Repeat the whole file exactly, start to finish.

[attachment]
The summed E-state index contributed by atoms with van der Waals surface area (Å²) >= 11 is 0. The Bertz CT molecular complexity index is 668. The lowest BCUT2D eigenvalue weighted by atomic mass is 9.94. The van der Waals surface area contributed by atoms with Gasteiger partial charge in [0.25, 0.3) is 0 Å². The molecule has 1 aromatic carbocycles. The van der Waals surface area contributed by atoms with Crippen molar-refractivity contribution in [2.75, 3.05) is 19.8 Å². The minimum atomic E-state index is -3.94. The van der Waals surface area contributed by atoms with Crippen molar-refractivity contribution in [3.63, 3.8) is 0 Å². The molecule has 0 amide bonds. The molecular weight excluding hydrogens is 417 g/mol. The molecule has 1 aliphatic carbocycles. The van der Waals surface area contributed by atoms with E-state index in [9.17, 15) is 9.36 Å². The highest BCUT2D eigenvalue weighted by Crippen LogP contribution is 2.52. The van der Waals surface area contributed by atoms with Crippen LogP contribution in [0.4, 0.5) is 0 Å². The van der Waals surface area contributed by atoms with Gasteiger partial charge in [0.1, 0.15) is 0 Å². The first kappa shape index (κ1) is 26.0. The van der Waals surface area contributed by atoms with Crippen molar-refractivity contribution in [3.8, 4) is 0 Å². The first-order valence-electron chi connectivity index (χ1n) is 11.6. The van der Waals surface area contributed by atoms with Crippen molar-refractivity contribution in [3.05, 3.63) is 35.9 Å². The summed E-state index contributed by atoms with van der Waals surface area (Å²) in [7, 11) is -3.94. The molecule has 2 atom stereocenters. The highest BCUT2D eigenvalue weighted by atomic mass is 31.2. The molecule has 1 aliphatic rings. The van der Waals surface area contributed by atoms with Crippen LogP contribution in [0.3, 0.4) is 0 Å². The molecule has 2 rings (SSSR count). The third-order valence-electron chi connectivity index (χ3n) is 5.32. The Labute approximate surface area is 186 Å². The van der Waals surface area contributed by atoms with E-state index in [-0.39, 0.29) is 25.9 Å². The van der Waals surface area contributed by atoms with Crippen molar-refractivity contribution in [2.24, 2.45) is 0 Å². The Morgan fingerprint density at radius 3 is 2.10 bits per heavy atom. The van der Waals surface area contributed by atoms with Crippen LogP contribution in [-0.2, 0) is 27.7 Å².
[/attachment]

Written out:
The summed E-state index contributed by atoms with van der Waals surface area (Å²) >= 11 is 0. The Bertz CT molecular complexity index is 668. The lowest BCUT2D eigenvalue weighted by atomic mass is 9.94. The van der Waals surface area contributed by atoms with Gasteiger partial charge in [0.25, 0.3) is 0 Å². The molecule has 1 aromatic carbocycles. The van der Waals surface area contributed by atoms with Crippen molar-refractivity contribution in [2.75, 3.05) is 19.8 Å². The minimum atomic E-state index is -3.94. The van der Waals surface area contributed by atoms with Crippen molar-refractivity contribution in [3.63, 3.8) is 0 Å². The molecule has 0 amide bonds. The molecular weight excluding hydrogens is 417 g/mol. The molecule has 1 aliphatic carbocycles. The van der Waals surface area contributed by atoms with E-state index in [9.17, 15) is 9.36 Å². The highest BCUT2D eigenvalue weighted by Crippen LogP contribution is 2.52. The van der Waals surface area contributed by atoms with Crippen LogP contribution in [0.4, 0.5) is 0 Å². The van der Waals surface area contributed by atoms with Gasteiger partial charge in [0.1, 0.15) is 0 Å². The first kappa shape index (κ1) is 26.0. The van der Waals surface area contributed by atoms with Crippen molar-refractivity contribution in [3.8, 4) is 0 Å². The first-order valence-electron chi connectivity index (χ1n) is 11.6. The van der Waals surface area contributed by atoms with Crippen molar-refractivity contribution in [3.05, 3.63) is 35.9 Å². The summed E-state index contributed by atoms with van der Waals surface area (Å²) in [7, 11) is -3.94. The molecule has 2 atom stereocenters. The highest BCUT2D eigenvalue weighted by atomic mass is 31.2. The molecule has 1 aliphatic rings. The van der Waals surface area contributed by atoms with Crippen LogP contribution in [0.3, 0.4) is 0 Å². The molecule has 2 rings (SSSR count). The third-order valence-electron chi connectivity index (χ3n) is 5.32. The Labute approximate surface area is 186 Å². The van der Waals surface area contributed by atoms with E-state index in [-0.39, 0.29) is 25.9 Å². The van der Waals surface area contributed by atoms with Crippen molar-refractivity contribution in [2.24, 2.45) is 0 Å². The Morgan fingerprint density at radius 3 is 2.10 bits per heavy atom. The van der Waals surface area contributed by atoms with Crippen LogP contribution in [-0.2, 0) is 27.7 Å².